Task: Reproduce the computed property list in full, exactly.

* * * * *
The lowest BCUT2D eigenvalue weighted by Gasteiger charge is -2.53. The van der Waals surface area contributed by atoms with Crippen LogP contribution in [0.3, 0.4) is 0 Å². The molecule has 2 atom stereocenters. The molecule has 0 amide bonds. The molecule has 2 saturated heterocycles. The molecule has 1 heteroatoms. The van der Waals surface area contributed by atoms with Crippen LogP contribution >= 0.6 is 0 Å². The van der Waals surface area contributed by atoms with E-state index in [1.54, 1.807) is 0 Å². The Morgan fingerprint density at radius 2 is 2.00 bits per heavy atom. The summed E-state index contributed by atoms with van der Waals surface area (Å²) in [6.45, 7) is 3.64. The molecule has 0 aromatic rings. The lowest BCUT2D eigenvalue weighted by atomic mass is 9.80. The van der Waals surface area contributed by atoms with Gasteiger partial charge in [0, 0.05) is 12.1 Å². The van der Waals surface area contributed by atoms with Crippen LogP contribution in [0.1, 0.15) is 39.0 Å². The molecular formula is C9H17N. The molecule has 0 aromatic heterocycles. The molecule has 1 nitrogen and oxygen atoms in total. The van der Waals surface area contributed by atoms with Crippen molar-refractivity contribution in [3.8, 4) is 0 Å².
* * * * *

The lowest BCUT2D eigenvalue weighted by Gasteiger charge is -2.53. The van der Waals surface area contributed by atoms with Crippen LogP contribution in [0.3, 0.4) is 0 Å². The molecule has 2 atom stereocenters. The molecule has 0 amide bonds. The molecule has 2 saturated heterocycles. The molecule has 1 heteroatoms. The van der Waals surface area contributed by atoms with Crippen LogP contribution >= 0.6 is 0 Å². The van der Waals surface area contributed by atoms with E-state index in [1.54, 1.807) is 0 Å². The Morgan fingerprint density at radius 2 is 2.00 bits per heavy atom. The summed E-state index contributed by atoms with van der Waals surface area (Å²) in [6.45, 7) is 3.64. The molecule has 0 aromatic rings. The lowest BCUT2D eigenvalue weighted by atomic mass is 9.80. The van der Waals surface area contributed by atoms with Gasteiger partial charge in [0, 0.05) is 12.1 Å². The van der Waals surface area contributed by atoms with Crippen LogP contribution in [0.1, 0.15) is 39.0 Å². The molecular formula is C9H17N. The molecule has 0 aromatic heterocycles. The molecule has 1 nitrogen and oxygen atoms in total. The van der Waals surface area contributed by atoms with Crippen molar-refractivity contribution in [3.8, 4) is 0 Å².